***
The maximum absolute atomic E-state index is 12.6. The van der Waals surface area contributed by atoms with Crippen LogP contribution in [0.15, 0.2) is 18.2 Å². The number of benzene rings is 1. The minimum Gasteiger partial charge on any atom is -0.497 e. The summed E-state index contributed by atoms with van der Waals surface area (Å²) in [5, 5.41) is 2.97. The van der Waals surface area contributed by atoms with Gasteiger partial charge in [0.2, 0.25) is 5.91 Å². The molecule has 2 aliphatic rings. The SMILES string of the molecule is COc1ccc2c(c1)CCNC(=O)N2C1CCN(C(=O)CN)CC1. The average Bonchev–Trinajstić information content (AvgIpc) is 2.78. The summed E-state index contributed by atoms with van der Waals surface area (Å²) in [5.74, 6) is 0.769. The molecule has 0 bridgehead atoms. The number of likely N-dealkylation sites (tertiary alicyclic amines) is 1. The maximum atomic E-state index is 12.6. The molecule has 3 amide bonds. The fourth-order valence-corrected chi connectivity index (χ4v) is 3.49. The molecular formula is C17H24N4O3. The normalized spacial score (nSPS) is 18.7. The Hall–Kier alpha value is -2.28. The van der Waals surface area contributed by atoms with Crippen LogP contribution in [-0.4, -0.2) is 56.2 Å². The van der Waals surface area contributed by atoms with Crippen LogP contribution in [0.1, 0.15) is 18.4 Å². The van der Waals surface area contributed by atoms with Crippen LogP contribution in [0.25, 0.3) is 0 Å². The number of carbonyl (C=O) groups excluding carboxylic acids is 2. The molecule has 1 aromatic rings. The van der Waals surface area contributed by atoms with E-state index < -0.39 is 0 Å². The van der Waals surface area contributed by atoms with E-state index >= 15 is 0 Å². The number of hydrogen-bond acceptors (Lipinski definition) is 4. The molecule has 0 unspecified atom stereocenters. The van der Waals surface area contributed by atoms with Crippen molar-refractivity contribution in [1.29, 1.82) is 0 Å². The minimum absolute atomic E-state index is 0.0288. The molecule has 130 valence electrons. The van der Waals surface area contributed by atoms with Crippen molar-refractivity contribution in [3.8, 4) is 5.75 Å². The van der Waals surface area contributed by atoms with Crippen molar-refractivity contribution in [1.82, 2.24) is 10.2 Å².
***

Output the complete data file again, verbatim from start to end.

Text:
The maximum absolute atomic E-state index is 12.6. The van der Waals surface area contributed by atoms with Crippen LogP contribution in [0.15, 0.2) is 18.2 Å². The number of benzene rings is 1. The minimum Gasteiger partial charge on any atom is -0.497 e. The summed E-state index contributed by atoms with van der Waals surface area (Å²) in [5, 5.41) is 2.97. The van der Waals surface area contributed by atoms with Gasteiger partial charge in [0.2, 0.25) is 5.91 Å². The molecule has 2 aliphatic rings. The SMILES string of the molecule is COc1ccc2c(c1)CCNC(=O)N2C1CCN(C(=O)CN)CC1. The average Bonchev–Trinajstić information content (AvgIpc) is 2.78. The summed E-state index contributed by atoms with van der Waals surface area (Å²) in [5.74, 6) is 0.769. The molecule has 0 bridgehead atoms. The number of likely N-dealkylation sites (tertiary alicyclic amines) is 1. The maximum atomic E-state index is 12.6. The molecule has 3 amide bonds. The fourth-order valence-corrected chi connectivity index (χ4v) is 3.49. The molecular formula is C17H24N4O3. The normalized spacial score (nSPS) is 18.7. The Hall–Kier alpha value is -2.28. The van der Waals surface area contributed by atoms with Crippen LogP contribution in [-0.4, -0.2) is 56.2 Å². The van der Waals surface area contributed by atoms with Crippen LogP contribution in [0.1, 0.15) is 18.4 Å². The van der Waals surface area contributed by atoms with Crippen LogP contribution in [0.25, 0.3) is 0 Å². The number of carbonyl (C=O) groups excluding carboxylic acids is 2. The molecule has 1 aromatic rings. The van der Waals surface area contributed by atoms with E-state index < -0.39 is 0 Å². The van der Waals surface area contributed by atoms with E-state index >= 15 is 0 Å². The number of hydrogen-bond acceptors (Lipinski definition) is 4. The molecule has 0 unspecified atom stereocenters. The van der Waals surface area contributed by atoms with Crippen molar-refractivity contribution in [1.29, 1.82) is 0 Å². The minimum absolute atomic E-state index is 0.0288. The molecule has 130 valence electrons. The van der Waals surface area contributed by atoms with Crippen molar-refractivity contribution in [3.8, 4) is 5.75 Å². The van der Waals surface area contributed by atoms with Crippen molar-refractivity contribution in [1.82, 2.24) is 10.2 Å².